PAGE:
Each and every wedding photographer has their own individual way of capturing a day that makes their work theirs. It can’t really be mimicked, or emulated or copied. The way we each see the world is different. But at the foundation each photographer generally adopts a certain style, or a medley of styles, that influence the way they photograph a wedding.
Understanding which style of photography you’re looking for should even come before you begin looking for photographers. If you’ve begun looking for a photographer, you might even have already noticed you’re drawn to some people’s work more than others and if you look at who you’ve been drawn to already, you’ll probably find they all fall into a similar category.
Here is a little breakdown of the main styles you’re likely to see a mixture of so you can decide what style is right for you.
Traditional style wedding photography probably isn’t considered the most creative; it’s generally what you’ll see from your parents wedding album where there are a lot of eye-level, posed shots. They kind of are what they are – nothing outside the box but just a safe, standard range of photographs of people looking straight at the camera.
This was generally born out of the film-age when photographers had to be sure they were getting something usable. They didn’t have the luxury of viewing the image on the back of the camera as they shot to make sure they had the shots they wanted and so needed to use a more controlled environment.
While now with the digital age, this isn’t so necessary, you’ll still at least some of these traditional photographs in most photographers delivered galleries because when it comes to photographing the family together after the ceremony, it works and it’s functional. Simple and effective. It’s rare to find any photographers shooting an entire day like this but they still exist.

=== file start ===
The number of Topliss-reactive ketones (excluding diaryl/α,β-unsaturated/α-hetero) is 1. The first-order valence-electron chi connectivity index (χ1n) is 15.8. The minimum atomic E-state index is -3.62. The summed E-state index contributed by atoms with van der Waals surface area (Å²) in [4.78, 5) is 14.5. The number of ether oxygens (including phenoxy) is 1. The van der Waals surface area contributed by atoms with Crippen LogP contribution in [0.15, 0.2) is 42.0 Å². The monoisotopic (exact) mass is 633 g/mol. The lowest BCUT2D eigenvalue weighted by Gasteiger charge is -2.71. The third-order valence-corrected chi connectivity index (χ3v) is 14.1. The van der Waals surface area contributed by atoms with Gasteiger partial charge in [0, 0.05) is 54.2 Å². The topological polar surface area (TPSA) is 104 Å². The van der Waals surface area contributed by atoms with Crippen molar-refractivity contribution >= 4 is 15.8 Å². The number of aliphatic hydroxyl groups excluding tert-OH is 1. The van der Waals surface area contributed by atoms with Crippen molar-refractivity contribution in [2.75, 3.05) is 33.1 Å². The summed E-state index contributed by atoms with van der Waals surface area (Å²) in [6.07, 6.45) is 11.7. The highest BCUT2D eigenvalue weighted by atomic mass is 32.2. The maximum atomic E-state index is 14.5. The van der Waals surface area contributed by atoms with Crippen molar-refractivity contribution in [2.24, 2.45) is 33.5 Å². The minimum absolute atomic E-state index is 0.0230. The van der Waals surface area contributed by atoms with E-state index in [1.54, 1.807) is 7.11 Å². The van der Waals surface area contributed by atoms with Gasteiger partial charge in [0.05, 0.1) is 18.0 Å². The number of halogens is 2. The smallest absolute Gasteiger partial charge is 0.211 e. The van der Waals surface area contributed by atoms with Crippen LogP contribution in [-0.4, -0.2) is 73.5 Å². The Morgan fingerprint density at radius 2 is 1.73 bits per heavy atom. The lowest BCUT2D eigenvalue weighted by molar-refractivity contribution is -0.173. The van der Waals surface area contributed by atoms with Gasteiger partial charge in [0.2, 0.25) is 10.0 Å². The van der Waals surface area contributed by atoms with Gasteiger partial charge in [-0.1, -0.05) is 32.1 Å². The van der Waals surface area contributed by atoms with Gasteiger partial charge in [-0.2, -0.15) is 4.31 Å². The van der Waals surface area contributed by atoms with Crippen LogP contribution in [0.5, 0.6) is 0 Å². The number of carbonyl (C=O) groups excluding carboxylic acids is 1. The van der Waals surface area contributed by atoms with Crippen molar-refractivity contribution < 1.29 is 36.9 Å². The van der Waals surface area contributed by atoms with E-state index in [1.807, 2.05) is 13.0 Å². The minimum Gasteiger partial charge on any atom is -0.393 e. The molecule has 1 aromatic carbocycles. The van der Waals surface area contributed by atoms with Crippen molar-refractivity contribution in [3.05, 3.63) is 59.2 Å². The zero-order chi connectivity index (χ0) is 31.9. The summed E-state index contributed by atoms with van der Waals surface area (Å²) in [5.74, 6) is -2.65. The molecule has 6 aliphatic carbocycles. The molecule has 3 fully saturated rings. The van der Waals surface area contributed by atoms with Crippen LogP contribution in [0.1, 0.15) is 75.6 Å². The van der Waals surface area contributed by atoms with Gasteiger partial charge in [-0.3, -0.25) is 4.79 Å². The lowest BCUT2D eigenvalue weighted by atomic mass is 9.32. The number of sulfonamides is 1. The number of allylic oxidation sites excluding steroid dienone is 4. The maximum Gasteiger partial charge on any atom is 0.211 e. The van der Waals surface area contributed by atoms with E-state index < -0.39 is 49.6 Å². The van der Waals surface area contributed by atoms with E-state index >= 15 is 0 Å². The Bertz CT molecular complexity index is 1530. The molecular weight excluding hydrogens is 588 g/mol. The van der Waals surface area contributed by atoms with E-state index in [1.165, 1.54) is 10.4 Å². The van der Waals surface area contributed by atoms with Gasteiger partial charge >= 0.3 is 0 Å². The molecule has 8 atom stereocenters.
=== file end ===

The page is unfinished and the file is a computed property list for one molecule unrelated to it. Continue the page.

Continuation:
If you’ve started your research into finding a wedding photographer you’ve probably already come across this term or ones like it. Things like ‘photojournalistic’, ‘candid’, ‘fly-on-the-wall’ – all of these relate back to photographing weddings in an unstaged way; letting things unfold naturally and purely documenting everything that happens in order to develop the narrative of the day.
Now in the primarily digital age, we have the luxury of taking a lot more photographs than we need and can be more liberal with the way we shoot and pick the very best outcome. Typically this leads to more natural and genuine expression and emotion and for that reason, this is probably one of the most popular styles of photography for weddings.
Documentary photography also takes inspiration from classic street photography and so photographers have a huge wealth of classic photographers to draw on. My personal approach leans heavily into a documentary style for the most part of the day while including just enough subtle direction and guidance through the couple portrait portion of the day to ensure the couple is comfortable and feeling at ease.
Photographers with a background in fashion and portrait photography tend to adopt elements of an editorial style of photography. These rely more heavily on direction and posing throughout the day rather than natural moments in order to produce something akin to a runway campaign for a fashion label.
This can produce incredibly beautiful results and is an incredibly hard skill to master. It is rarer to find this style in wedding photography and tends to be a specialist area. However some elements of editorial photography find their way into many photographers work; particularly during the portrait shoot and preps photography.
Typically a style based from the film era, it’s very much a quality over quantity genre of wedding photography with a focus on producing single pieces of stunning art. Although born from the film photography genre, it’s common now to find fine art wedding photographers shooting on digital.
Along with every different shooting style are different editing styles that range from dark and moody, to light and airy; or from pushed tones to more natural colours. Dark and moody, believe it or not, features darker and more dramatic tones and tends to be more emotive, while light and airy editing is brighter and more gentle.
When it comes to the colours, some photographers opt for pushing tones to be more ethereal, while some stick to more natural. My personal favorite focuses on natural skin tones, rich blacks, nice whites – my own editing is based upon the look of classic film that was created to make people look their absolute best.